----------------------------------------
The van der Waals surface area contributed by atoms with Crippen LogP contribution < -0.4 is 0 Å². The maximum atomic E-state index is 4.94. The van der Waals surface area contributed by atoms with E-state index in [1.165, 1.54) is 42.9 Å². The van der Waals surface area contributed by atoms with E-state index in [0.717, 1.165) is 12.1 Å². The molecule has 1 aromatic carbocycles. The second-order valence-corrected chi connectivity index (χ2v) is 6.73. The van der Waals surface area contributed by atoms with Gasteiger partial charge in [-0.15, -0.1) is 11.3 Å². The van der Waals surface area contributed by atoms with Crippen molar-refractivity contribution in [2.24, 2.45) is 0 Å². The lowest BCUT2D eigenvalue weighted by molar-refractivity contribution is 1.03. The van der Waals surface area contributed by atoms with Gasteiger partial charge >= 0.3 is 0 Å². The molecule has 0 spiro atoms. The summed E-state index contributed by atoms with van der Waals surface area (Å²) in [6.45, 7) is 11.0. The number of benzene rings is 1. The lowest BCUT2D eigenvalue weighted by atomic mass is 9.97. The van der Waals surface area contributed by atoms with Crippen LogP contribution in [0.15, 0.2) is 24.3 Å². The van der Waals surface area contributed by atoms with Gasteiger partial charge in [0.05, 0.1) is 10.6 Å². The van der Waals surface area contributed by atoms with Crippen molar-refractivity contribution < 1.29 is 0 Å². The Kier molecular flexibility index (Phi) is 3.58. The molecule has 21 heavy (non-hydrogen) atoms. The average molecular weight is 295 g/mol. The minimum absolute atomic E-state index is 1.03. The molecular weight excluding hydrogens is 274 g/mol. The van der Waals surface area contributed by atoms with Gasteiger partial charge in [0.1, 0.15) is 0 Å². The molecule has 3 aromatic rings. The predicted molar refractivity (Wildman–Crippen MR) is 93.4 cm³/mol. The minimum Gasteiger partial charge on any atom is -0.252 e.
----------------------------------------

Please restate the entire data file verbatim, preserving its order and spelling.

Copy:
The van der Waals surface area contributed by atoms with Crippen LogP contribution < -0.4 is 0 Å². The maximum atomic E-state index is 4.94. The van der Waals surface area contributed by atoms with E-state index in [1.165, 1.54) is 42.9 Å². The van der Waals surface area contributed by atoms with E-state index in [0.717, 1.165) is 12.1 Å². The molecule has 1 aromatic carbocycles. The second-order valence-corrected chi connectivity index (χ2v) is 6.73. The van der Waals surface area contributed by atoms with Gasteiger partial charge in [-0.15, -0.1) is 11.3 Å². The van der Waals surface area contributed by atoms with Crippen molar-refractivity contribution in [2.24, 2.45) is 0 Å². The lowest BCUT2D eigenvalue weighted by molar-refractivity contribution is 1.03. The van der Waals surface area contributed by atoms with Gasteiger partial charge >= 0.3 is 0 Å². The molecule has 0 spiro atoms. The summed E-state index contributed by atoms with van der Waals surface area (Å²) in [6.45, 7) is 11.0. The number of benzene rings is 1. The lowest BCUT2D eigenvalue weighted by atomic mass is 9.97. The van der Waals surface area contributed by atoms with Crippen LogP contribution in [0.15, 0.2) is 24.3 Å². The van der Waals surface area contributed by atoms with Gasteiger partial charge in [0.05, 0.1) is 10.6 Å². The van der Waals surface area contributed by atoms with Crippen molar-refractivity contribution < 1.29 is 0 Å². The Kier molecular flexibility index (Phi) is 3.58. The molecule has 21 heavy (non-hydrogen) atoms. The average molecular weight is 295 g/mol. The minimum absolute atomic E-state index is 1.03. The molecular weight excluding hydrogens is 274 g/mol. The van der Waals surface area contributed by atoms with Gasteiger partial charge in [0.1, 0.15) is 0 Å². The molecule has 3 aromatic rings. The predicted molar refractivity (Wildman–Crippen MR) is 93.4 cm³/mol. The minimum Gasteiger partial charge on any atom is -0.252 e.